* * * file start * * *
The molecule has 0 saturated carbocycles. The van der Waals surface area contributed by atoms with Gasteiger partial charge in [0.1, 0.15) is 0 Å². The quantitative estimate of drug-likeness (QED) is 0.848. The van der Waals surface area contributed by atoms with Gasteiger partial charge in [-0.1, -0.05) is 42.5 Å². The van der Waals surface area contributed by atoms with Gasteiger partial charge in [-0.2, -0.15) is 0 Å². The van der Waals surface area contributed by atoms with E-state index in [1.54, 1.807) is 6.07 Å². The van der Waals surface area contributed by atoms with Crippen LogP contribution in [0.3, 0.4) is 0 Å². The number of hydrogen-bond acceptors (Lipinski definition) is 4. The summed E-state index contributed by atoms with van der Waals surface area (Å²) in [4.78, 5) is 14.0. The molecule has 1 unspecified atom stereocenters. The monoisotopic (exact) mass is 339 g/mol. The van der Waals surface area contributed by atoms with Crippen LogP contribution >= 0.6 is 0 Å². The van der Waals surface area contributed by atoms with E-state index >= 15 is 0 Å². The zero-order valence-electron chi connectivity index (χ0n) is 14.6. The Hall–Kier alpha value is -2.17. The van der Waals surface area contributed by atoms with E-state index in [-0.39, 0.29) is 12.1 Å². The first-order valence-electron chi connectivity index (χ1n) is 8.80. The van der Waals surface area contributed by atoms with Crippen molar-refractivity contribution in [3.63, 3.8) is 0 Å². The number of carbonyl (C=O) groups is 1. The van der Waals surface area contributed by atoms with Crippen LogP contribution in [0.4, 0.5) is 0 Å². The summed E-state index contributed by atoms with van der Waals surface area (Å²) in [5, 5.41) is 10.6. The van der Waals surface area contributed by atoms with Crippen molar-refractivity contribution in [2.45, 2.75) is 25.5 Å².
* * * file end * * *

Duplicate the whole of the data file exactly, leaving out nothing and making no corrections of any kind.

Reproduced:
The molecule has 0 saturated carbocycles. The van der Waals surface area contributed by atoms with Gasteiger partial charge in [0.1, 0.15) is 0 Å². The quantitative estimate of drug-likeness (QED) is 0.848. The van der Waals surface area contributed by atoms with Gasteiger partial charge in [-0.1, -0.05) is 42.5 Å². The van der Waals surface area contributed by atoms with Gasteiger partial charge in [-0.2, -0.15) is 0 Å². The van der Waals surface area contributed by atoms with E-state index in [1.54, 1.807) is 6.07 Å². The van der Waals surface area contributed by atoms with Crippen LogP contribution in [0.3, 0.4) is 0 Å². The number of hydrogen-bond acceptors (Lipinski definition) is 4. The summed E-state index contributed by atoms with van der Waals surface area (Å²) in [4.78, 5) is 14.0. The molecule has 1 unspecified atom stereocenters. The monoisotopic (exact) mass is 339 g/mol. The van der Waals surface area contributed by atoms with Crippen LogP contribution >= 0.6 is 0 Å². The van der Waals surface area contributed by atoms with E-state index >= 15 is 0 Å². The zero-order valence-electron chi connectivity index (χ0n) is 14.6. The Hall–Kier alpha value is -2.17. The van der Waals surface area contributed by atoms with E-state index in [-0.39, 0.29) is 12.1 Å². The first-order valence-electron chi connectivity index (χ1n) is 8.80. The van der Waals surface area contributed by atoms with Crippen molar-refractivity contribution in [3.63, 3.8) is 0 Å². The number of carbonyl (C=O) groups is 1. The van der Waals surface area contributed by atoms with Crippen LogP contribution in [0.4, 0.5) is 0 Å². The summed E-state index contributed by atoms with van der Waals surface area (Å²) in [5, 5.41) is 10.6. The van der Waals surface area contributed by atoms with Crippen molar-refractivity contribution in [2.45, 2.75) is 25.5 Å².